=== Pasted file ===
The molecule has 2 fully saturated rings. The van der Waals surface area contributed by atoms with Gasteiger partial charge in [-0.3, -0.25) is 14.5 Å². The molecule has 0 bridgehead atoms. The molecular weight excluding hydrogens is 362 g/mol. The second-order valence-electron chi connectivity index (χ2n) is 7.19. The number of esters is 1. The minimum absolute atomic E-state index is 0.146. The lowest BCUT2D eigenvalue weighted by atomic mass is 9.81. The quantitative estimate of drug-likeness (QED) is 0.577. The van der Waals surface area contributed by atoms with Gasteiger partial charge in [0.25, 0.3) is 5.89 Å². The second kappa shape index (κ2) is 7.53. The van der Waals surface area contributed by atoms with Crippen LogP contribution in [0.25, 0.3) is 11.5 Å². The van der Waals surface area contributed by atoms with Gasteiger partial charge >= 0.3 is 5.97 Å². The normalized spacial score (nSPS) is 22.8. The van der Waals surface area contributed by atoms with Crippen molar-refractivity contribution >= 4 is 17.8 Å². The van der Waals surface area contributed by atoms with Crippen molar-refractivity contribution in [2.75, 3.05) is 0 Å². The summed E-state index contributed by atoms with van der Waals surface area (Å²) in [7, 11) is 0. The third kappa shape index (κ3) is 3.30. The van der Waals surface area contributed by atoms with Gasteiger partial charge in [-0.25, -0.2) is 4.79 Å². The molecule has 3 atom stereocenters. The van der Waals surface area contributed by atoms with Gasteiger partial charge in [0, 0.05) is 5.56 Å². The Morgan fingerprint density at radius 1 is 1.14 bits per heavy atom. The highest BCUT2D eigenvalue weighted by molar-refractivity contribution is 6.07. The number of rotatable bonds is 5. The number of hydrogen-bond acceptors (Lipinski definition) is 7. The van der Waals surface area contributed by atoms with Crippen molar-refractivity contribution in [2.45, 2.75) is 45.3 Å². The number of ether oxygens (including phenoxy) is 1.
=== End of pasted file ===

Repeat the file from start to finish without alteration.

The molecule has 2 fully saturated rings. The van der Waals surface area contributed by atoms with Gasteiger partial charge in [-0.3, -0.25) is 14.5 Å². The molecule has 0 bridgehead atoms. The molecular weight excluding hydrogens is 362 g/mol. The second-order valence-electron chi connectivity index (χ2n) is 7.19. The number of esters is 1. The minimum absolute atomic E-state index is 0.146. The lowest BCUT2D eigenvalue weighted by atomic mass is 9.81. The quantitative estimate of drug-likeness (QED) is 0.577. The van der Waals surface area contributed by atoms with Gasteiger partial charge in [0.25, 0.3) is 5.89 Å². The second kappa shape index (κ2) is 7.53. The van der Waals surface area contributed by atoms with Crippen LogP contribution in [0.25, 0.3) is 11.5 Å². The van der Waals surface area contributed by atoms with Gasteiger partial charge >= 0.3 is 5.97 Å². The normalized spacial score (nSPS) is 22.8. The van der Waals surface area contributed by atoms with Crippen molar-refractivity contribution >= 4 is 17.8 Å². The van der Waals surface area contributed by atoms with Crippen molar-refractivity contribution in [2.75, 3.05) is 0 Å². The summed E-state index contributed by atoms with van der Waals surface area (Å²) in [7, 11) is 0. The third kappa shape index (κ3) is 3.30. The van der Waals surface area contributed by atoms with Gasteiger partial charge in [-0.25, -0.2) is 4.79 Å². The molecule has 3 atom stereocenters. The van der Waals surface area contributed by atoms with Gasteiger partial charge in [0, 0.05) is 5.56 Å². The Morgan fingerprint density at radius 1 is 1.14 bits per heavy atom. The highest BCUT2D eigenvalue weighted by molar-refractivity contribution is 6.07. The number of rotatable bonds is 5. The number of hydrogen-bond acceptors (Lipinski definition) is 7. The van der Waals surface area contributed by atoms with Crippen molar-refractivity contribution in [2.45, 2.75) is 45.3 Å². The number of ether oxygens (including phenoxy) is 1.